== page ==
In 1971 two people in North Hollywood started eating DDT pills every day. That’s right, they willingly swallowed 10mg of poison every single day for three months. In front of witnesses.
From the Associated Press:
Robert Loibl and his wife, Louise, hold 10-milligram capsules of DDT which they took in front of witnesses for 93 days at lunch time, June 10, 1971. Loibl said their total dosage was more than the average person consumes in 83 years. He said his wife’s dandruff disappeared, their appetites perked up and they feel better. Loibl said they just wanted to call attention to the public that DDT was safe.
The potential dangers of DDT first came to mainstream America’s attention in 1962 with the publication of Rachel Carson’s book Silent Spring. The book jumpstarted the modern environmental movement in the US and helped bring attention to the harmful effects that DDT was having on wildlife. Spraying DDT was not great for birds and marine life. But we now know that its danger to humans was overstated.
DDT became controversial in mainstream American culture during the late 1960s and the EPA banned the use of DDT as a pesticide in 1972. But the stigma attached to the chemical has had negative consequences around the world, especially for the fight against malaria.
In the first half of the 20th century, malaria was infecting millions of Americans a year and killing about 3,000 annually. Despite being synthesized in 1874, DDT wasn’t developed as an insecticide until 1939 by Swiss scientist Paul Muller. But DDT then quickly helped wipe out malaria in the Western world. By 1951 the United States was officially rid of the mosquito-transmitted disease. But other countries weren’t so lucky.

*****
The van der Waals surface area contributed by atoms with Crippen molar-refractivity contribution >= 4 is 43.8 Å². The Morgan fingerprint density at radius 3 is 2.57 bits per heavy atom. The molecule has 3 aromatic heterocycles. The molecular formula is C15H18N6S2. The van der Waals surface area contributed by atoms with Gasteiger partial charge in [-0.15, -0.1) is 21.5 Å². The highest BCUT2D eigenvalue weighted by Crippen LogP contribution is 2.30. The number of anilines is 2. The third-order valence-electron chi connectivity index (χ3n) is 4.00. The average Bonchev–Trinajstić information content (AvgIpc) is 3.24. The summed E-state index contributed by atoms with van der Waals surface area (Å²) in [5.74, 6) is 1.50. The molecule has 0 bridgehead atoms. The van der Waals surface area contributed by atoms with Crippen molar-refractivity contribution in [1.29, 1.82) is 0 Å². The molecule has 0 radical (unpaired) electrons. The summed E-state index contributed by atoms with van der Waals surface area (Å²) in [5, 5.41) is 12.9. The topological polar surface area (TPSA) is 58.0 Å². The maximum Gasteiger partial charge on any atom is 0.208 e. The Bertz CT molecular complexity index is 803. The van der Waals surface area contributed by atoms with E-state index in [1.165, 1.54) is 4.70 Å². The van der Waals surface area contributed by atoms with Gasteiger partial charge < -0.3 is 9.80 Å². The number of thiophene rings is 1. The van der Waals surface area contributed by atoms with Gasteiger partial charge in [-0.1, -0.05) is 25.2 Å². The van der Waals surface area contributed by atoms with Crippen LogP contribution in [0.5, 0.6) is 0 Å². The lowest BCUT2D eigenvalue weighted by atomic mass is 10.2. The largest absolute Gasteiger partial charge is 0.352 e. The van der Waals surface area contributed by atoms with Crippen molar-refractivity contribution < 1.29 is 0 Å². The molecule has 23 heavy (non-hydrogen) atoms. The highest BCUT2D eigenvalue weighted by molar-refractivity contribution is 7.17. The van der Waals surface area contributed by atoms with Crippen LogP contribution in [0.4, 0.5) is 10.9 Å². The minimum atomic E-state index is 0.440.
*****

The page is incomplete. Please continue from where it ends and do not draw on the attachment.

In 2006 malaria was still infecting about 300 million people worldwide and killing about 1 million people a year. The World Health Organization took another look at DDT in the mid-2000s and controversially promoted it as a way to fight the malaria epidemic in Africa and Asia. Today, roughly a decade later, the number of malaria deaths worldwide have been almost cut in half.
DDT typically doesn’t cause health problems in humans after limited exposure. It’s the prolonged exposure that scientists are most concerned about. The FDA has classified DDT as a B2 carcinogen, which is to say it’s a probable human carcinogen based on tests on animals. That’s below a B1 carcinogen, which is based on evidence found in humans, and an A carcinogen, which is a classification reserved for when something is definitively carcinogenic to humans.
Whatever happened to Robert and Louise Loibl who swallowed DDT for three months straight? I haven’t been able to figure that one out. They don’t show up in any newspaper accounts of the mid-1970s and I can’t find death records for either of them. For all we know, they may have died of acute DDT poisoning the following year. But it’s a safe bet that however they eventually died, it wasn’t from malaria.